Almost 12 months of stand-by party chairmanship in Germany’s biggest party, the Christian Democratic Union of Germany (CDU), ended on Saturday, Jan. 16. Armin Laschet succeeded Annegret Kramp-Karrenbauer (AKK), who took over for Angela Merkel in 2018, but declared on 10 February 2020 that they were stepping down and would run as the candidate for the elections in September 2021. Then came COVID-19. The necessary party congress to elect a new chairperson was postponed several times, then the party statutes were changed to allow for an online congress, which took place on Jan. 15-16.
The election of Laschet means continuity. Among the three candidates, he is the closest to Merkel’s policies. The other two, Friedrich Merz and Norbert Röttgens, would have meant more change. With Merz, we would have seen a more conservative, traditional, economy-friendly direction, but also more polarization and moving the party from the centre further to the right. Norbert Röttgens tried to position himself as an innovator who stood for a more feminine, digital, and modern party.
The party chairperson is not elected by the party members, of whom there are more than 400,000, but by delegates, of whom there are 1001. These are party functionaries, MPs on the national and regional level, mayors, and high-level bureaucrats. That is why almost no one openly endorsed a candidate, because no one wanted to end up in the loser's camp. This also made predicting an outcome more than difficult. In the first round, Merz got 385 votes, Laschet 380 and Röttgens 224. Since none had an absolute majority, a second round was necessary, in which Laschet won with 521 against 466 for Merz.
As much as this result indicates continuity, it also shows the nearly 50-50 division of the party, depending on who wants the centrist Merkel-course to continue and who wants a more conservative, traditional, rightist approach. The latter group has been accusing Merkel of alienating conservative voters with too liberal policies and therefore driving them into the arms of the right-wing extremist AfD. However, the Merkel camp argues that the traditional-conservative camp would mean a niche existence for the CDU of around 20%, because this camp decreased significantly in number during the past decades. They also feared that Merz would have abandoned the center and driven Merkel voters into the arms of the SPD and the Greens.
Bridging this divide is not an easy task. Laschet’s predecessor, AKK, suffered from the polarization within the party, which led to her resignation after only a bit more than a year. Laschet must try to integrate the conservative elements of the party into the party structure in order to be able to count on their full support in the many elections in 2021. There will be six elections on the state (Länder) level, from March until September, and the national elections on Sept. 26.
Following the election of the chairperson, the party presidency and the deputy chairpersons were elected. The party presidency is the CDU’s most important governing body. In addition to the party chairman, the secretary-general, the deputy chairpersons, and the federal treasurer, it has seven more members. Norbert Röttgens was for the first time elected to this body. He underlined his willingness to work together with Laschet and support him. The other members of the presidency are: Bernd Althusmann, Monika Grütters, Reiner Haseloff, Michael Kretschmer, Karl-Josef Laumann, and Annette Widmann-Mauz.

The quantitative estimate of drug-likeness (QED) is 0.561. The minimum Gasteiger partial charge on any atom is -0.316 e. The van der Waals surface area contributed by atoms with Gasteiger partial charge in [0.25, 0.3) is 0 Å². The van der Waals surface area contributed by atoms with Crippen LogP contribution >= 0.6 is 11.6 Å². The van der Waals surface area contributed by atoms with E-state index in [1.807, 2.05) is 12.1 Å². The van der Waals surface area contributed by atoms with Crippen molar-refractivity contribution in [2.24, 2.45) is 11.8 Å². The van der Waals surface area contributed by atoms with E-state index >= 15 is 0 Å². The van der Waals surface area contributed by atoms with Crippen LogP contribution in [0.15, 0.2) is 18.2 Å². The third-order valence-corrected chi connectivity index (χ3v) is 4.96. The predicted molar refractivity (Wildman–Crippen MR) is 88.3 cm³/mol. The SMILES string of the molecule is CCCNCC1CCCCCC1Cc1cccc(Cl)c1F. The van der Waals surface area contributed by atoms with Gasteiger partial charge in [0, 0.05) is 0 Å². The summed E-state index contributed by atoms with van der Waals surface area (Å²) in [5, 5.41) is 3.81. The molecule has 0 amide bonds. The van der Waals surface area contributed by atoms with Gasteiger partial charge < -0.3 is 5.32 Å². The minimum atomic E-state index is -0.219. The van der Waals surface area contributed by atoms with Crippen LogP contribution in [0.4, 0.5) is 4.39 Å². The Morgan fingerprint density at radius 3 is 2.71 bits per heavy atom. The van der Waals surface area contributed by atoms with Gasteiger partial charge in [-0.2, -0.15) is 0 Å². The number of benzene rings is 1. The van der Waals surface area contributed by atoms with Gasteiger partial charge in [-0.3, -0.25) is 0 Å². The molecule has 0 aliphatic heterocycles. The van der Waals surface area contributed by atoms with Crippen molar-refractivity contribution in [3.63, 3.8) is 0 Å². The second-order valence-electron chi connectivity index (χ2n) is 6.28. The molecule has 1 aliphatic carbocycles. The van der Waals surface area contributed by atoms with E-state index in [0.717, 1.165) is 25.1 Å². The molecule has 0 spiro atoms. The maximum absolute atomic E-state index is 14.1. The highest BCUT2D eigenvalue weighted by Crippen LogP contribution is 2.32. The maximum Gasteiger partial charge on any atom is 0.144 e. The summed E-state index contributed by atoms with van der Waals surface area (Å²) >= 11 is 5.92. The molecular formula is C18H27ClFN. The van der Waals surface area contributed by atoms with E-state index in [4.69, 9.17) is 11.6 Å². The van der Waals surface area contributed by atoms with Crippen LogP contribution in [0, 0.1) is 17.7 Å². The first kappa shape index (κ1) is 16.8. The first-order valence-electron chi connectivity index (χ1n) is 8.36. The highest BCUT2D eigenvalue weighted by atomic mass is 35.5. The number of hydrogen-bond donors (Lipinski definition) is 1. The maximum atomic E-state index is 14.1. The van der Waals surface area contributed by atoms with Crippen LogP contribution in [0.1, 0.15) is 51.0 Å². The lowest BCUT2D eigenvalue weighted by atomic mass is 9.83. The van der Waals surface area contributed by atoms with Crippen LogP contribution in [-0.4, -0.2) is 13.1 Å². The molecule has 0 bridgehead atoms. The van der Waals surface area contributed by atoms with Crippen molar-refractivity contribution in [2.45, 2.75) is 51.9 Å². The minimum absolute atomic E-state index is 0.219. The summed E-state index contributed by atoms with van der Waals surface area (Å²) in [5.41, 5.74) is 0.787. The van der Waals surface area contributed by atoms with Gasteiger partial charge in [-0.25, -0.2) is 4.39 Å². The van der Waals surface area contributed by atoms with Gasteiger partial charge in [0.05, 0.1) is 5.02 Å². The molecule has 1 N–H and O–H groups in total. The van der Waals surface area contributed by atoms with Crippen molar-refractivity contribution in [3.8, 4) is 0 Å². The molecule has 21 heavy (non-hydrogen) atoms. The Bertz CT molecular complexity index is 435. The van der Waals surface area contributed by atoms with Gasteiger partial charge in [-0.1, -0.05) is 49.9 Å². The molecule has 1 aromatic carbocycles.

Merz did not run, arguing that not only men from North Rhine-Westphalia should lead the CDU and that he did not want to take a position of a woman. However, he offered something else to Laschet, or rather demanded to become the minister of the economy, still in this legislature. This is surprising, because there is already a minister of the economy, Peter Altmaier, also the CDU and Laschet as party chairman are not even in charge of the government. This still falls to Angela Merkel as chancellor. To say that Merkel and Merz don’t like each other is a very diplomatic way of putting it. Merz left active politics, because of a confrontation with Merkel more than 10 years ago and became lobbyist with Blackrock and a German economic lobby group. He followed politics from the sidelines and only tried to re-enter into politics when Merkel stepped down from party leadership. Therefore, it is possible that he could become a minister in the upcoming government under a CDU chancellor. But, who could that chancellor be?
That is the next construction site for the CDU. There is no guarantee that the party chairman will also be the candidate for chancellor. Laschet now has the best chance, but his position will depend on the election results in March. If the CDU were to post disappointing results, the path to candidacy would be open for others. Merz certainly wants to, but so does the CSU (the CDU’s sister party in Bavaria) chairman and Bavarian Prime Minister Markus Söder. Both must now wait for Laschet to make mistakes or have poor election results, otherwise they won’t get a chance.
The new CDU chairman won’t change the approach towards Turkey. Laschet has never been in favor of Turkey’s full EU membership, but he supported the ‘pacta sund servanda’ approach of Angela Merkel, to respect official agreements. For the German-Turks and migrants in Germany, Laschet is a good choice. He became in 2005 Germany’s first minister in favor of integration in his home state, which has been one of the main areas of migration for “guest workers” since the 1960s. As early as 2009, he wrote in a book entitled “The Upstart Republic: Immigration as an Opportunity” that “we must see the ethnic, religious, and cultural diversity of our country not as a threat, but as an opportunity and a challenge.” Maybe this doesn’t sound too revolutionary in 2021, but 12 years ago it was so unusual for the CDU that Laschet got the nickname “Türken-Armin”, the Armin of the Turks.